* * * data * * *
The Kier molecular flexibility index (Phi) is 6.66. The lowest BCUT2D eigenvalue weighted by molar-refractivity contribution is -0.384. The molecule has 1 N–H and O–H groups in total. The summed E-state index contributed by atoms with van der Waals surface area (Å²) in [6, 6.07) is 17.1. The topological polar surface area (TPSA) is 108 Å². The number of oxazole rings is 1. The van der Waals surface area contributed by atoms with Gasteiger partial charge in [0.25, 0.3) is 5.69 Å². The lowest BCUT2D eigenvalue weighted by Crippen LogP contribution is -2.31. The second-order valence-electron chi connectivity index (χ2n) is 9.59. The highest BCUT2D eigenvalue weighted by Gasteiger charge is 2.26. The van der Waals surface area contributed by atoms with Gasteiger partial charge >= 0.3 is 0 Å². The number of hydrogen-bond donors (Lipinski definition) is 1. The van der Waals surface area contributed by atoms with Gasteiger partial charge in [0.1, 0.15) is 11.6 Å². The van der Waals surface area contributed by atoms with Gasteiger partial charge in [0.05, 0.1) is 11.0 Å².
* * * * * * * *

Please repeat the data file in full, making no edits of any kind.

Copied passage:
The Kier molecular flexibility index (Phi) is 6.66. The lowest BCUT2D eigenvalue weighted by molar-refractivity contribution is -0.384. The molecule has 1 N–H and O–H groups in total. The summed E-state index contributed by atoms with van der Waals surface area (Å²) in [6, 6.07) is 17.1. The topological polar surface area (TPSA) is 108 Å². The number of oxazole rings is 1. The van der Waals surface area contributed by atoms with Gasteiger partial charge in [0.25, 0.3) is 5.69 Å². The lowest BCUT2D eigenvalue weighted by Crippen LogP contribution is -2.31. The second-order valence-electron chi connectivity index (χ2n) is 9.59. The highest BCUT2D eigenvalue weighted by Gasteiger charge is 2.26. The van der Waals surface area contributed by atoms with Gasteiger partial charge >= 0.3 is 0 Å². The number of hydrogen-bond donors (Lipinski definition) is 1. The van der Waals surface area contributed by atoms with Gasteiger partial charge in [0.1, 0.15) is 11.6 Å². The van der Waals surface area contributed by atoms with Gasteiger partial charge in [0.05, 0.1) is 11.0 Å².